To reach the mountain, Karstens navigated their boat on the Kantishna and Bearpaw rivers. The group then moved a huge amount of supplies, using dogs and sleds, to the beginning of the Muldrow Glacier. The glacier runs between the south and north peaks. The group found that an earthquake had damaged the northeast ridge. The team, especially Karstens, spent dangerous traverses chopping out ice steps on the way up. The rest of the mountain wasn’t technically difficult, as Stuck put it, but rather remote, large, and cold.
On the morning of June 6, the four who would go for the top—Stuck, Karstens, Tatum, and Harper— awoke at 3 a.m. Everyone except Harper suffered digestive uproars after eating Harper’s attempt at homemade noodles the night before. It was –21 degrees when they arose, but by the time they set out at 5 a.m. carrying only altitude-measuring instruments and lunch, it had warmed to –4 in the sun.
“We were rather a sorry company,” Stuck wrote. “Karstens still had internal pains; Tatum and I had severe headaches. Walter was the only one feeling entirely himself, so Walter was put in the lead and in the lead he remained all day.” They climbed up to a horseshoe-shaped ridge that would lead to the top. “Soon after we started, the grade got so steep that we were compelled to zigzag,” wrote Harper in his diary. They battled numb feet and shortness of breath as they climbed above the north peak and set out to the last small ridge. “Walter, who had been in the lead all day, was the first to scramble up,” Stuck wrote. “A native Alaskan, he is the first human being to set foot upon the top of Alaska’s great mountain, and he had well earned the lifelong distinction.” Karstens and Tatum were next, and those three hauled Stuck, who said he was unconscious for a moment on the “little crater-like snow basin” that makes up the summit.
Somehow they managed to shake hands and say a prayer of thanksgiving. They then set up the mercurial barometer and its boiling-point apparatus lit by a candle beneath. They established the elevation at 23,300 feet. Then they ventured to look at the view. They were high enough to see Mount Foraker (which is hidden by Denali’s south peak most of the way up). “Beyond stretched, blue and vague to the southwest, the wide valley of the Kuskokwim, with an end of all mountains.” The skies were clear where they stood, but a distant haze blocked a view they’d hoped to see of the junction of the Yukon and Tanana Rivers. From that spot, 150 miles away, Stuck had often looked up at Denali while on missionary trips. To the south and east, a “tangle of mountain ranges” fell away and merged with the distant sea. “Yet the chief impression was not of our connection with the earth so far below, its rivers and its seas, but rather a detachment from it,” Stuck wrote. “We seemed alone upon a dead world, as dead as the mountains on the moon.” He knew the scene was a rare one for any lifetime. And the group knew they had to get down before they froze.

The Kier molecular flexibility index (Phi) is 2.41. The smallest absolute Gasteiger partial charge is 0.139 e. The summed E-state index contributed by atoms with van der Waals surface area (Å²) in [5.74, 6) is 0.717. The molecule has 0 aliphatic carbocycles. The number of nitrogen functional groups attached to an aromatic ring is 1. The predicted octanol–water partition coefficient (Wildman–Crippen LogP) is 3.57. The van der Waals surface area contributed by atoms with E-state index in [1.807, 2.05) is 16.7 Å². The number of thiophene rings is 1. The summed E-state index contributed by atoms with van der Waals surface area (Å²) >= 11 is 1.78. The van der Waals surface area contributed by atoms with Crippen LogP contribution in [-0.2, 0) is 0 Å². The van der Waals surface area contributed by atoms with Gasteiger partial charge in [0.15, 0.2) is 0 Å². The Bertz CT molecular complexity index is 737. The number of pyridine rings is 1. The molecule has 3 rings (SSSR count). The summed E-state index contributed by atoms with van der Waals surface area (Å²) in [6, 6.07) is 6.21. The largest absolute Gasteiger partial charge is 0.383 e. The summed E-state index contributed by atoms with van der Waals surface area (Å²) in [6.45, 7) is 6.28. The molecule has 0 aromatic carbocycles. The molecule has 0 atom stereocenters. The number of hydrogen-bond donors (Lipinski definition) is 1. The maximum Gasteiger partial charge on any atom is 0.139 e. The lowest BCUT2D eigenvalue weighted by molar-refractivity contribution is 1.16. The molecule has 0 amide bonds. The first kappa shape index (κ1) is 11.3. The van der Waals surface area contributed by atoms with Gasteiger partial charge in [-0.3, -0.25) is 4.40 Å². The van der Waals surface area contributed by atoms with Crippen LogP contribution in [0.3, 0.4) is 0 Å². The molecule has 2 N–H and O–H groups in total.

After the Stuck group had stood on the summit, they were convinced that Cook’s story of reaching the top was a lie. Stuck wrote in The Ascent of Denali that Cook’s narrative of the higher reaches “grows grandiloquent and vague. . . . it is quite impossible to follow his course from the description given in his book To the Top of the Continent. This much may be said: from the summit of the mountain, on a clear day, it seemed evident that no ascent
was possible from the south side of the range at all. That was the judgment of all four members of our party. Doctor Cook talks about ‘the heaven-scraped granite of the top’ and ‘the dazzling whiteness of the frosted granite blocks,’ and prints a photograph of the top showing granite slabs. There is no rock of any kind on the South (the higher) Peak above nineteen thousand feet.”
More than a year after Stuck’s party climbed Denali, a small notice appeared in Appalachia (XIII no. 2, October 1914). It was a notice that he’d been elected to membership in the American Alpine Club. “Hudson Stuck, D.D., Fort Yukon, AK. Proposed by Harrington Putnam, seconded by Henry G. Bryant, dated June 2, 1914. Denali (Mt. McKinley), June 1913. Victoria, Lefroy (Canadian Rockies), 1904. Rainier, 1907. Colorado Rockies, Sierra Blanca, Huerfano, etc., 1903. Sierra Nevada, 1901, etc., etc.”
The “etc.” should include the thousands of miles by dogsled Stuck traveled in his life’s work. After the Denali trip, Stuck continued as a traveling missionary throughout Alaska for eight more years. Stuck encouraged Harper, whom he treated like a son, to attend college in Massachusetts. The two made a six-month dogsled trip of 2,200 miles together in 1917, the same year Harper married a nurse and intended to move to Philadelphia for medical studies,
but the couple died on a ship that struck a reef.
Stuck, devastated by Harper’s death, continued to lead services around the vast territory of the Yukon. In 1920, after conducting a service inside a chilly church, as a doctor recalled, he caught a cold he couldn’t shake. It developed into pneumonia, and Stuck died in 1920 in Fort Yukon. “If it is God’s will that I go, then I am ready to go; I think my usefulness is served—my work is done,” he told his doctor, Grafton Burke. Dr. Burke wrote in a letter to John Wilson Wood, executive secretary of the Episcopal Church’s missions department, that the Native Council in Fort Yukon had carried Stuck’s body to the grave he had chosen, in the Native graveyard. Wood announced that the Episcopal Church established a fund of $25,000 to support St. Stephen’s Hospital in Fort Yukon. “Every friend of the Archdeacon knows that no other work in Alaska was quite so near his heart,” Wood wrote. Although Stuck’s place in history was atop Denali, his life’s work lay in the lowlands.